Conservation of Information Law

1. May 19, 2012

Jon_Trevathan

Is there a conservation of information law?

I am particularly interested in the arguments (speculative and experimentally based) that may support a conservation of information law, but need to know the arguments on both sides.

2. May 19, 2012

Ken G

I think perhaps a different way to frame your question is, how can we define information such that it will be conserved? We like conservation laws in physics, so we often define quantities in such a way that they will be conserved. Information will require some special handling to get it to be conserved, because it is normally associated with entropy (indeed there is such a thing as "information entropy", which essentially distinguishes between what we know about a system and what we don't know about it, and lumps all the information that we don't know into "information entropy"). Entropy is not conserved, indeed we have a law that it increases, but this just means that if we group systems based on what we know about them, and let what we don't know about them be regarded as a set of equally likely substates, then the overall probability the system will end up in one of our groups is simply proportional to the number of equally likely substates in each group. The information we need to assign the groups comes from what we know, the number of substates in each group comes from all the things we don't know, and the natural logarithm of that number of substates is called the information entropy. In that light, we see that the second law of thermodynamics is simply the law of large numbers-- systems involving many trials will tend toward the most likely outcomes, and the most likely outcome is that our system will end up in a group with more unknown substates than the group it started out in.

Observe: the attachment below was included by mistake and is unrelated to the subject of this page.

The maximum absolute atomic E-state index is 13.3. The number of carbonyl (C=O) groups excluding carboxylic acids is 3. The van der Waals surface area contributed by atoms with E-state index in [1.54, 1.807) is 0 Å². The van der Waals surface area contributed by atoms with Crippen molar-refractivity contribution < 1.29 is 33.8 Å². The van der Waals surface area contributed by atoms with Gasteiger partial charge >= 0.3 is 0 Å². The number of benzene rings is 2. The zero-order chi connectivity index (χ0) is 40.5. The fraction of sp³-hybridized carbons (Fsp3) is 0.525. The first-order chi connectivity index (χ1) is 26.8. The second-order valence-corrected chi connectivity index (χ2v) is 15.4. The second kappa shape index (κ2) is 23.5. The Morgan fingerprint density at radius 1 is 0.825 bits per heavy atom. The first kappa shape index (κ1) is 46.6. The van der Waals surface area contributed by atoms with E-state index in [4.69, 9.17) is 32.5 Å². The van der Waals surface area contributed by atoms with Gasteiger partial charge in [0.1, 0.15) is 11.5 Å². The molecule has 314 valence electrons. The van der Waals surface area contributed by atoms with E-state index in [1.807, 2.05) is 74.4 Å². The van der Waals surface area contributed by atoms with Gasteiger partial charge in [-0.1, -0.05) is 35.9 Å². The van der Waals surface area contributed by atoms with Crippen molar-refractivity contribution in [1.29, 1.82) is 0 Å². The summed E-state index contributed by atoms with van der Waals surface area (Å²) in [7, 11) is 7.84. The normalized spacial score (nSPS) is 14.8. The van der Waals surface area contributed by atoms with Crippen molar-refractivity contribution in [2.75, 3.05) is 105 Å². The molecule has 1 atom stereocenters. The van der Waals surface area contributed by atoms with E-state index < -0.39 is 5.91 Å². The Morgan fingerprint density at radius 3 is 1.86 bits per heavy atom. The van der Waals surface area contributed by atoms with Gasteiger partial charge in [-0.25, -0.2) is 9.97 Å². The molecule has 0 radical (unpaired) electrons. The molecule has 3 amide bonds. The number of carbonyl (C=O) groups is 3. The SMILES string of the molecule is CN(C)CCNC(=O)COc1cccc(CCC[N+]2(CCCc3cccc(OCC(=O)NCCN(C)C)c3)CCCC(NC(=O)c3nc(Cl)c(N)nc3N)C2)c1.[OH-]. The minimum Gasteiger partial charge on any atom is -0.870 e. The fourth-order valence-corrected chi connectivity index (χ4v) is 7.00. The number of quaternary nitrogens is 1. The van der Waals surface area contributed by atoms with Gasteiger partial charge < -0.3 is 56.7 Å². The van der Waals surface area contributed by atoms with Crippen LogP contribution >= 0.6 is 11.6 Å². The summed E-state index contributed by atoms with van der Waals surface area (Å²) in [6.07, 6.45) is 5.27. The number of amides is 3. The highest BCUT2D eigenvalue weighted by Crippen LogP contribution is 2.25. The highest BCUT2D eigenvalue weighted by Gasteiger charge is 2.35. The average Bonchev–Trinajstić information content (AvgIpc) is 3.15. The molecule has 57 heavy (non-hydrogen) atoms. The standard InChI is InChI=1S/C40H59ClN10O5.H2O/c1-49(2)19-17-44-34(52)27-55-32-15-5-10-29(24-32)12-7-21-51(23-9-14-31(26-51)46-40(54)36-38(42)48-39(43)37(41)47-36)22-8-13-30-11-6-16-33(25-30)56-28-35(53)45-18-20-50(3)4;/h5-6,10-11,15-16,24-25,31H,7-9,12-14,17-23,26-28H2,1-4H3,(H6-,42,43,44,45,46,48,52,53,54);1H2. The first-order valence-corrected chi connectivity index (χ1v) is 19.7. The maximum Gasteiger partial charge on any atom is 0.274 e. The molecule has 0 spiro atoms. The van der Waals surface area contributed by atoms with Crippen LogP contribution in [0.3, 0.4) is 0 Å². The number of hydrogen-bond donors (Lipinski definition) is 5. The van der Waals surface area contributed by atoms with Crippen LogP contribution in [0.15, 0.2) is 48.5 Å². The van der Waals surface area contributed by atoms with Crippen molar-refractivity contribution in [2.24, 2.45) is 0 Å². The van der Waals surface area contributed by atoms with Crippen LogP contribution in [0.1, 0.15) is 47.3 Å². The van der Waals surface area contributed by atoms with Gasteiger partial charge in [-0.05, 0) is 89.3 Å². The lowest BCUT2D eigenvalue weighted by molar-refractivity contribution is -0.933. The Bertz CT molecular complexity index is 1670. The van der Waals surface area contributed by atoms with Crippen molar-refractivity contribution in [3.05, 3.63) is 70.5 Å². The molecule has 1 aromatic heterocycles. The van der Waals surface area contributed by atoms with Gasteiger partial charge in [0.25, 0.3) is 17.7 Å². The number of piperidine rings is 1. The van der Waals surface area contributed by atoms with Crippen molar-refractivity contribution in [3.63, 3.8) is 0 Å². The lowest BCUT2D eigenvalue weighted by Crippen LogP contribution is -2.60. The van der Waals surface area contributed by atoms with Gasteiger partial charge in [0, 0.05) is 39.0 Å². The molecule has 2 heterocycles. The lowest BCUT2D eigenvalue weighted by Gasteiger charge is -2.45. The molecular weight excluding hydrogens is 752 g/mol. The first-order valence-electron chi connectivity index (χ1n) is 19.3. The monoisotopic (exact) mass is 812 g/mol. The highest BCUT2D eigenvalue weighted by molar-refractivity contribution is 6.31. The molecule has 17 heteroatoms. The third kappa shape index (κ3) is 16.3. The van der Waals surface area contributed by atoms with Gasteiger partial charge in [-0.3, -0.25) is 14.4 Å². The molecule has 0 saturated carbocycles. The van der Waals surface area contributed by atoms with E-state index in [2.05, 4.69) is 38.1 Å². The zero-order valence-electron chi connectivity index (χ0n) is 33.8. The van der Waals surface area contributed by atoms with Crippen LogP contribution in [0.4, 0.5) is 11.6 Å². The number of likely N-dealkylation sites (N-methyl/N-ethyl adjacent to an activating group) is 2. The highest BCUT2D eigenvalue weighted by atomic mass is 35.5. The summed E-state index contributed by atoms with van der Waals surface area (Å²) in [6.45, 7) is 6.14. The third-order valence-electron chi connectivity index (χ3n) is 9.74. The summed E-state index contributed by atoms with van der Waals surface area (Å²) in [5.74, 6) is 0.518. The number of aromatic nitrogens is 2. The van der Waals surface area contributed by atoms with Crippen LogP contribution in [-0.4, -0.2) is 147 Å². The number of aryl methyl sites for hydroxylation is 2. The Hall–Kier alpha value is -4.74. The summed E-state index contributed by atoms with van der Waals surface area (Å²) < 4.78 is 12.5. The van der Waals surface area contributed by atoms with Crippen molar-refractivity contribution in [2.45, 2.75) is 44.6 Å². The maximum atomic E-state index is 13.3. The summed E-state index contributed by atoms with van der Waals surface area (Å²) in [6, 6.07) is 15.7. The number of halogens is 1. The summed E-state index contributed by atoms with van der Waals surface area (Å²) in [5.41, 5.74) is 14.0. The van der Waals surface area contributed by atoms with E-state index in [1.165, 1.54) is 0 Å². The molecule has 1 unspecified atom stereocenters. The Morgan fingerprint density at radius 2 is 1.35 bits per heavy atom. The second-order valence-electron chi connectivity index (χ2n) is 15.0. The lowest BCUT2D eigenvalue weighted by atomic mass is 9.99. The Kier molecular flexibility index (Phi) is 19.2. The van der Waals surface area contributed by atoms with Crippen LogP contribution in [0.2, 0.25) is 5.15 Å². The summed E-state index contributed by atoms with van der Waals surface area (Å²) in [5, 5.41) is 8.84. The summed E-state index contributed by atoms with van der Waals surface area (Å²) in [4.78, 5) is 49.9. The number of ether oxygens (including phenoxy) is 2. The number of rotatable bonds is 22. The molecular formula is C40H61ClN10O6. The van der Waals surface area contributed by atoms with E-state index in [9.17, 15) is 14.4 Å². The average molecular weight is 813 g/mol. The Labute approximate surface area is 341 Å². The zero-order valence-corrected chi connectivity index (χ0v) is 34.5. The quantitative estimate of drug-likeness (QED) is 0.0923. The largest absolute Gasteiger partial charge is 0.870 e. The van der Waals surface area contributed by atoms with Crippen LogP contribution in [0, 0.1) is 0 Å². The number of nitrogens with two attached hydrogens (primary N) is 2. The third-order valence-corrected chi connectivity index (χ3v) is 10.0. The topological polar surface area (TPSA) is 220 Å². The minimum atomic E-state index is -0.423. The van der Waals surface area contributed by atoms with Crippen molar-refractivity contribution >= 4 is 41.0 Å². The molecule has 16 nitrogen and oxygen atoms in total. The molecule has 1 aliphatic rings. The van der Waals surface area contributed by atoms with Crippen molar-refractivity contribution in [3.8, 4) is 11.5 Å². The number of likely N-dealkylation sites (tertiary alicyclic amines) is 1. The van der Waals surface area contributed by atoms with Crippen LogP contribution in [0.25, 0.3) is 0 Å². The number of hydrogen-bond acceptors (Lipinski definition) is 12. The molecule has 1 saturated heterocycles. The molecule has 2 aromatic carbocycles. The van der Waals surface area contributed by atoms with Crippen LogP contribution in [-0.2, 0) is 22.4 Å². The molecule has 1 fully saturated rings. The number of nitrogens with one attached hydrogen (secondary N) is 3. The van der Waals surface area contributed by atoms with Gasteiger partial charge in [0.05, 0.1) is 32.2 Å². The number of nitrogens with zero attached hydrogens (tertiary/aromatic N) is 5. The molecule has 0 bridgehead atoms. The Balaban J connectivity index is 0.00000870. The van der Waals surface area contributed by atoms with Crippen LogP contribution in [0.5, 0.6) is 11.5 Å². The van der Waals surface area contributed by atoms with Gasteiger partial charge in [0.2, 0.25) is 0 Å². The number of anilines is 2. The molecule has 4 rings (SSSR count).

So given all this, has someone defined information in a way that produces a conservation law? Well, the one situation in which entropy is conserved is in "reversible" systems, where whatever happens can also unhappen just as easily. So I think that would be a starting point to trying to create a law of conservation of information-- think of information in the context of completely reversible occurences. Since the basic laws of physics are all reversible (except in certain specialized circumstances), I would tend to say that defining information in terms of complete information, where you don't distinguish between what is known and what is not known, would yield a type of information that is conserved in that sense. This is tantamount to the concept of absolute determinism, but gets deeply into the philosophy of science to try and assert whether or not the universe is actually deterministic! So the way I'd put it is, it might be possible to define a type of information that is conserved, but it might not end up being a very useful way to think about information-- too much sacrifice in utility to get that conservation law. Instead, information entropy, where we distinguish what we know from what we don't know, is the way we use information in practical applications, and that is not conserved-- systems tend to "get away from us" in terms of what we can know about them, and it is useful for us to recognize and respond to this effect.

Last edited: May 19, 2012